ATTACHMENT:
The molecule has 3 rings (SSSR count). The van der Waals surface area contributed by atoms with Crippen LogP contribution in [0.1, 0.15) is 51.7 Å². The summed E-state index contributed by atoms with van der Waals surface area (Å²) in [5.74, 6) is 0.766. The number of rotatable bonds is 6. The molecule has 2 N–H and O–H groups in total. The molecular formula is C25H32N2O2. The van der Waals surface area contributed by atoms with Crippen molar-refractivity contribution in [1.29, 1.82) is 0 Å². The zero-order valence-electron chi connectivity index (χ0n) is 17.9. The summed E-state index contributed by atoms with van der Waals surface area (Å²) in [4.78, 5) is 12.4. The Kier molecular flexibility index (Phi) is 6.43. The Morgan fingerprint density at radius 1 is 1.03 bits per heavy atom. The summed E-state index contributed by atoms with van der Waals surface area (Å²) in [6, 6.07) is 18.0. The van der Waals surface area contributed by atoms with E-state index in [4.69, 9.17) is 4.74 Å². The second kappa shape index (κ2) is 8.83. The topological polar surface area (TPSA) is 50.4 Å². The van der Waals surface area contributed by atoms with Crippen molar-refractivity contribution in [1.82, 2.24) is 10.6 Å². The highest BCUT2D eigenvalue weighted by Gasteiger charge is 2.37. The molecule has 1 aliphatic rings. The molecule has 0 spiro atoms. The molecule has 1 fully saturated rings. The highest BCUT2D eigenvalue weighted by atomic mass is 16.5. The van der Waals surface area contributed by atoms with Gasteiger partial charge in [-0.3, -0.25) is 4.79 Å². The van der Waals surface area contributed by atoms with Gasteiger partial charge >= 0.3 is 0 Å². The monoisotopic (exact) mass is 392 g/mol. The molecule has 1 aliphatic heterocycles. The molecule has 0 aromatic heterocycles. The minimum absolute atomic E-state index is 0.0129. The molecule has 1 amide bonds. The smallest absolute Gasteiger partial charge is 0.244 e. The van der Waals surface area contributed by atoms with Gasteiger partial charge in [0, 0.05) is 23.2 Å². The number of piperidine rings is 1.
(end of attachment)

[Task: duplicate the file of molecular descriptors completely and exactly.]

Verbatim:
The molecule has 3 rings (SSSR count). The van der Waals surface area contributed by atoms with Crippen LogP contribution in [0.1, 0.15) is 51.7 Å². The summed E-state index contributed by atoms with van der Waals surface area (Å²) in [5.74, 6) is 0.766. The number of rotatable bonds is 6. The molecule has 2 N–H and O–H groups in total. The molecular formula is C25H32N2O2. The van der Waals surface area contributed by atoms with Crippen molar-refractivity contribution in [1.29, 1.82) is 0 Å². The zero-order valence-electron chi connectivity index (χ0n) is 17.9. The summed E-state index contributed by atoms with van der Waals surface area (Å²) in [4.78, 5) is 12.4. The Kier molecular flexibility index (Phi) is 6.43. The Morgan fingerprint density at radius 1 is 1.03 bits per heavy atom. The summed E-state index contributed by atoms with van der Waals surface area (Å²) in [6, 6.07) is 18.0. The van der Waals surface area contributed by atoms with E-state index in [4.69, 9.17) is 4.74 Å². The second kappa shape index (κ2) is 8.83. The topological polar surface area (TPSA) is 50.4 Å². The van der Waals surface area contributed by atoms with Crippen molar-refractivity contribution in [1.82, 2.24) is 10.6 Å². The highest BCUT2D eigenvalue weighted by Gasteiger charge is 2.37. The molecule has 1 aliphatic rings. The molecule has 0 spiro atoms. The molecule has 1 fully saturated rings. The highest BCUT2D eigenvalue weighted by atomic mass is 16.5. The van der Waals surface area contributed by atoms with Gasteiger partial charge in [-0.3, -0.25) is 4.79 Å². The van der Waals surface area contributed by atoms with Gasteiger partial charge >= 0.3 is 0 Å². The monoisotopic (exact) mass is 392 g/mol. The molecule has 1 aliphatic heterocycles. The molecule has 0 aromatic heterocycles. The minimum absolute atomic E-state index is 0.0129. The molecule has 1 amide bonds. The smallest absolute Gasteiger partial charge is 0.244 e. The van der Waals surface area contributed by atoms with Gasteiger partial charge in [0, 0.05) is 23.2 Å². The number of piperidine rings is 1.